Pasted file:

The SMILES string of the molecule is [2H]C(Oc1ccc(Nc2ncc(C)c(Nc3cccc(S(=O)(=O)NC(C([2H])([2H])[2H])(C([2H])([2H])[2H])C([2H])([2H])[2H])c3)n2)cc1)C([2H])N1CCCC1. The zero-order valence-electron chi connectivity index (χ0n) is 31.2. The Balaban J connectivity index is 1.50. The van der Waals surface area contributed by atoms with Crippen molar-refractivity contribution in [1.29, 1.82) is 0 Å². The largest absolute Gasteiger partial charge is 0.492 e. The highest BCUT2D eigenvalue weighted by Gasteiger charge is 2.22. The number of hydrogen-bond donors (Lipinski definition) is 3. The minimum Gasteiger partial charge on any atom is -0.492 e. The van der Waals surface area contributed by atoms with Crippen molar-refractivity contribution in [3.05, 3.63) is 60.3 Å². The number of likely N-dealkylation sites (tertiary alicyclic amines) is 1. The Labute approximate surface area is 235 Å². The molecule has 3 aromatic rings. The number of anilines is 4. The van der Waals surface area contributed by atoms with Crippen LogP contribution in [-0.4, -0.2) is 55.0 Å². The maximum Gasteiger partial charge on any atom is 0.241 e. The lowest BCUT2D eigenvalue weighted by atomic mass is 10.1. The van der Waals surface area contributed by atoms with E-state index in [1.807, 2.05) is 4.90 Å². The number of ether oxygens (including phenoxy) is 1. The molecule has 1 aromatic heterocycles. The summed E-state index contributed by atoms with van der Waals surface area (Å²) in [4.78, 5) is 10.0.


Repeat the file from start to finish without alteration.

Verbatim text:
The SMILES string of the molecule is [2H]C(Oc1ccc(Nc2ncc(C)c(Nc3cccc(S(=O)(=O)NC(C([2H])([2H])[2H])(C([2H])([2H])[2H])C([2H])([2H])[2H])c3)n2)cc1)C([2H])N1CCCC1. The zero-order valence-electron chi connectivity index (χ0n) is 31.2. The Balaban J connectivity index is 1.50. The van der Waals surface area contributed by atoms with Crippen molar-refractivity contribution in [1.29, 1.82) is 0 Å². The largest absolute Gasteiger partial charge is 0.492 e. The highest BCUT2D eigenvalue weighted by Gasteiger charge is 2.22. The number of hydrogen-bond donors (Lipinski definition) is 3. The minimum Gasteiger partial charge on any atom is -0.492 e. The van der Waals surface area contributed by atoms with Crippen molar-refractivity contribution in [3.05, 3.63) is 60.3 Å². The number of likely N-dealkylation sites (tertiary alicyclic amines) is 1. The Labute approximate surface area is 235 Å². The molecule has 3 aromatic rings. The number of anilines is 4. The van der Waals surface area contributed by atoms with Crippen LogP contribution in [-0.4, -0.2) is 55.0 Å². The maximum Gasteiger partial charge on any atom is 0.241 e. The lowest BCUT2D eigenvalue weighted by atomic mass is 10.1. The van der Waals surface area contributed by atoms with E-state index in [1.807, 2.05) is 4.90 Å². The number of ether oxygens (including phenoxy) is 1. The molecule has 1 aromatic heterocycles. The summed E-state index contributed by atoms with van der Waals surface area (Å²) in [4.78, 5) is 10.0.